13. ^ Although a Ukrainian citizen who enlisted in the Canadian army, is considered Canadian at the time he won the medal
  14. ^ McKenzie was born in Liverpool, moved to Ontario before enlisting in Alberta unit.
  15. ^ Considered Irish, but listed here due to residency in Canada
  16. ^ living at time of enlistment at Battleford
  17. ^ first soldier to be awarded the Victoria Cross for actions committed while serving with a Canadian unit (even though under British command)
  18. ^ lived most of his life in Medicine Hat
  19. ^ Strachan enlisted in a Winnipeg unit but was a farmer in Alberta
  20. ^ Wilkinson lived in Vancouver and enlisted in a Vancouver unit Overseas, he transeferred to the British Army.

References

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  19. ^ "Jean Brillant". National Defence and the Canadian Forces. Retrieved 5 May 2012.
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  21. ^ "Hugh Cairns". National Defence and the Canadian Forces. Retrieved 5 May 2012.
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  33. ^ "Lieutenant Raymond Harvey Lodge Joseph de Montmorency". Veterans Affairs Canada. Retrieved 23 March 2016.
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  41. ^ "Herman James Good". National Defence and the Canadian Forces. Retrieved 5 May 2012.
  42. ^ "Lt. Robert Hampton Gray – Veterans Affairs Canada". Vac-acc.gc.ca. Archived from the original on 7 March 2006. Retrieved 23 January 2011.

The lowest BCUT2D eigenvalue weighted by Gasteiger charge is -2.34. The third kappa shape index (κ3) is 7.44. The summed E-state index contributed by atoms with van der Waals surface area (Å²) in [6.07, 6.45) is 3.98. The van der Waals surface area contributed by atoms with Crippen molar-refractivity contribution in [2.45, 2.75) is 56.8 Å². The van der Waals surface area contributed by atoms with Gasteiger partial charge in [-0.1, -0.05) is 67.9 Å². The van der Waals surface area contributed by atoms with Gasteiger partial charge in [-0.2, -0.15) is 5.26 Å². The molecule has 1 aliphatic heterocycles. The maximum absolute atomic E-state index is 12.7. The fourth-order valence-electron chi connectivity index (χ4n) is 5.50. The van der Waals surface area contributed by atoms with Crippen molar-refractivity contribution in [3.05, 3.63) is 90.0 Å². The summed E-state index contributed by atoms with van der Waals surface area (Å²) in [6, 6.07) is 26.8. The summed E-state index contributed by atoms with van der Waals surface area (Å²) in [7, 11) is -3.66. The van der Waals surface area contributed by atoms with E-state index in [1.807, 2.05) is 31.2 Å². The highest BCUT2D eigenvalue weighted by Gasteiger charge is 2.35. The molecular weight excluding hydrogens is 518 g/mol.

43. ^ "Milton Fowler Gregg". National Defence and the Canadian Forces. Retrieved 5 May 2012.
  44. ^ "Fredrick William Hall". Veterans Canada. Retrieved 7 December 2010.
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  51. ^ "Thomas William Holmes". National Defence and Canadian Forces. Retrieved 8 December 2010.
  52. ^ "Samuel Lewis Honey". National Defence and Canadian Forces. Retrieved 8 December 2010.
  53. ^ "David Ernest Hornell". National Defence and Canadian Forces. Retrieved 8 December 2010.
  54. ^ "Bellenden Hutcheson". National Defence and Canadian Forces. Retrieved 8 December 2010.
  55. ^ "Joseph Kaeble". National Defence and Canadian Forces. Retrieved 8 December 2010.
  56. ^ "George Fraser Kerr". National Defence and Canadian Forces. Retrieved 8 December 2010.
  57. ^ "John Chipman Kerr". National Defence and Canadian Forces. Retrieved 8 December 2010.
  58. ^ "Cecil John Kinross". National Defence and Canadian Forces. Retrieved 8 December 2010.
  59. ^ a b "Arthur George Knight". National Defence and Canadian Forces. Retrieved 8 December 2010.
  60. ^ "Graham Thomson Lyall". National Defence and Canadian Forces. Retrieved 8 December 2010.
  61. ^ "Thain Wendell MacDowell". National Defence and Canadian Forces. Retrieved 8 December 2010.
  62. ^ "Thain Wendell MacDowell". National Defence and Canadian Forces. Retrieved 8 December 2010.
  63. ^ "John Keefer Mahony". National Defence and Canadian Forces. Retrieved 8 December 2010.
  64. ^ "George Burdon McKean". National Defence and Canadian Forces. Retrieved 8 December 2010.